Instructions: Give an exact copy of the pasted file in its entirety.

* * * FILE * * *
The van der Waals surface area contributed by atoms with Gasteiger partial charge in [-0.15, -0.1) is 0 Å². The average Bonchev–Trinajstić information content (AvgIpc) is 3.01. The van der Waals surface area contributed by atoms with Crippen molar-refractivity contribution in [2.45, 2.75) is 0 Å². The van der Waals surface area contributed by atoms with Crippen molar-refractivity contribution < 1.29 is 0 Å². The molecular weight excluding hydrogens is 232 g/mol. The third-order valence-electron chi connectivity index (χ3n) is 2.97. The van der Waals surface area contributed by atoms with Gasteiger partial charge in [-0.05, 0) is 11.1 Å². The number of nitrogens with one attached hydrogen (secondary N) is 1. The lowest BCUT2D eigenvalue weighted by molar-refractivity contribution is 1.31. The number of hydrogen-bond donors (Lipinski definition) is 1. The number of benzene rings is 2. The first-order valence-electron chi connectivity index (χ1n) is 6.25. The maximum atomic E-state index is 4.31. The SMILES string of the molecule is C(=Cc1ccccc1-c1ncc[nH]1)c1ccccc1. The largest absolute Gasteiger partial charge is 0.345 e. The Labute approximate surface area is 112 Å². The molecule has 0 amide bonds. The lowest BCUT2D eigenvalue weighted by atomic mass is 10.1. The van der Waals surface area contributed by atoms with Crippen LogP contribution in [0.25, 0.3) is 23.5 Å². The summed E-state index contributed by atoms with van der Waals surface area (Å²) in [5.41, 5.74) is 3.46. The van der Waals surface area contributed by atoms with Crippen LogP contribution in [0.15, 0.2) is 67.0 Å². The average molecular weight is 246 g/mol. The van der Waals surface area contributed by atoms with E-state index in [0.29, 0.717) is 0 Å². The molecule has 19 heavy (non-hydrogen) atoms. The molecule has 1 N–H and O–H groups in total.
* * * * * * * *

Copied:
The van der Waals surface area contributed by atoms with Gasteiger partial charge in [-0.15, -0.1) is 0 Å². The average Bonchev–Trinajstić information content (AvgIpc) is 3.01. The van der Waals surface area contributed by atoms with Crippen molar-refractivity contribution in [2.45, 2.75) is 0 Å². The van der Waals surface area contributed by atoms with Crippen molar-refractivity contribution < 1.29 is 0 Å². The molecular weight excluding hydrogens is 232 g/mol. The third-order valence-electron chi connectivity index (χ3n) is 2.97. The van der Waals surface area contributed by atoms with Gasteiger partial charge in [-0.05, 0) is 11.1 Å². The number of nitrogens with one attached hydrogen (secondary N) is 1. The lowest BCUT2D eigenvalue weighted by molar-refractivity contribution is 1.31. The number of hydrogen-bond donors (Lipinski definition) is 1. The number of benzene rings is 2. The first-order valence-electron chi connectivity index (χ1n) is 6.25. The maximum atomic E-state index is 4.31. The SMILES string of the molecule is C(=Cc1ccccc1-c1ncc[nH]1)c1ccccc1. The largest absolute Gasteiger partial charge is 0.345 e. The Labute approximate surface area is 112 Å². The molecule has 0 amide bonds. The lowest BCUT2D eigenvalue weighted by atomic mass is 10.1. The van der Waals surface area contributed by atoms with Crippen LogP contribution in [0.25, 0.3) is 23.5 Å². The summed E-state index contributed by atoms with van der Waals surface area (Å²) in [5.41, 5.74) is 3.46. The van der Waals surface area contributed by atoms with Crippen LogP contribution in [0.15, 0.2) is 67.0 Å². The average molecular weight is 246 g/mol. The van der Waals surface area contributed by atoms with E-state index in [0.29, 0.717) is 0 Å². The molecule has 19 heavy (non-hydrogen) atoms. The molecule has 1 N–H and O–H groups in total.